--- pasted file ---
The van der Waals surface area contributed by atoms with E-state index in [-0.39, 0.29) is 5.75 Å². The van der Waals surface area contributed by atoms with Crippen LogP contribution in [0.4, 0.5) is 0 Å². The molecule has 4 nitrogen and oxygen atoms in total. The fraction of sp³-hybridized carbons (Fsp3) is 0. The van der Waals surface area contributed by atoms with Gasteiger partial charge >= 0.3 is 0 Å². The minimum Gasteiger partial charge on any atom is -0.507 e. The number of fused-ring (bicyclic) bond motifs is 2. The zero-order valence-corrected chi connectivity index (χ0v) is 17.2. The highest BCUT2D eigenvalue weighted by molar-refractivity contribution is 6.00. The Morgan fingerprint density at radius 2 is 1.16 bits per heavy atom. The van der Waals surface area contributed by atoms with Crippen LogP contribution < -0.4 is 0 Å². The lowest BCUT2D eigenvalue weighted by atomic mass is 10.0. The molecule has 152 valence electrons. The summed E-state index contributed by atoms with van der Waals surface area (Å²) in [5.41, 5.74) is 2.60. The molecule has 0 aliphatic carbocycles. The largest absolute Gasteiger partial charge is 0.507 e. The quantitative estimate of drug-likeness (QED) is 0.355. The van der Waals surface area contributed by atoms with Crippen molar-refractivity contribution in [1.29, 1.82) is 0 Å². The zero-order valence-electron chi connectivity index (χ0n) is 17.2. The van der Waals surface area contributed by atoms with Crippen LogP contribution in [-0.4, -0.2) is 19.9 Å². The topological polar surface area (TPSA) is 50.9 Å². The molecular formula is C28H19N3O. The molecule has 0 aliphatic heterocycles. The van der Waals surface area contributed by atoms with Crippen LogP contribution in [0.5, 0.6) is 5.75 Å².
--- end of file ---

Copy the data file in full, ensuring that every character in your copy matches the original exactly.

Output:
The van der Waals surface area contributed by atoms with E-state index in [-0.39, 0.29) is 5.75 Å². The van der Waals surface area contributed by atoms with Crippen LogP contribution in [0.4, 0.5) is 0 Å². The molecule has 4 nitrogen and oxygen atoms in total. The fraction of sp³-hybridized carbons (Fsp3) is 0. The van der Waals surface area contributed by atoms with Gasteiger partial charge >= 0.3 is 0 Å². The minimum Gasteiger partial charge on any atom is -0.507 e. The number of fused-ring (bicyclic) bond motifs is 2. The zero-order valence-corrected chi connectivity index (χ0v) is 17.2. The highest BCUT2D eigenvalue weighted by molar-refractivity contribution is 6.00. The Morgan fingerprint density at radius 2 is 1.16 bits per heavy atom. The van der Waals surface area contributed by atoms with Crippen LogP contribution < -0.4 is 0 Å². The lowest BCUT2D eigenvalue weighted by atomic mass is 10.0. The molecule has 152 valence electrons. The summed E-state index contributed by atoms with van der Waals surface area (Å²) in [5.41, 5.74) is 2.60. The molecule has 0 aliphatic carbocycles. The largest absolute Gasteiger partial charge is 0.507 e. The quantitative estimate of drug-likeness (QED) is 0.355. The van der Waals surface area contributed by atoms with Crippen molar-refractivity contribution in [1.29, 1.82) is 0 Å². The zero-order valence-electron chi connectivity index (χ0n) is 17.2. The van der Waals surface area contributed by atoms with Crippen LogP contribution in [-0.4, -0.2) is 19.9 Å². The topological polar surface area (TPSA) is 50.9 Å². The molecular formula is C28H19N3O. The molecule has 0 aliphatic heterocycles. The van der Waals surface area contributed by atoms with Crippen LogP contribution in [0.5, 0.6) is 5.75 Å².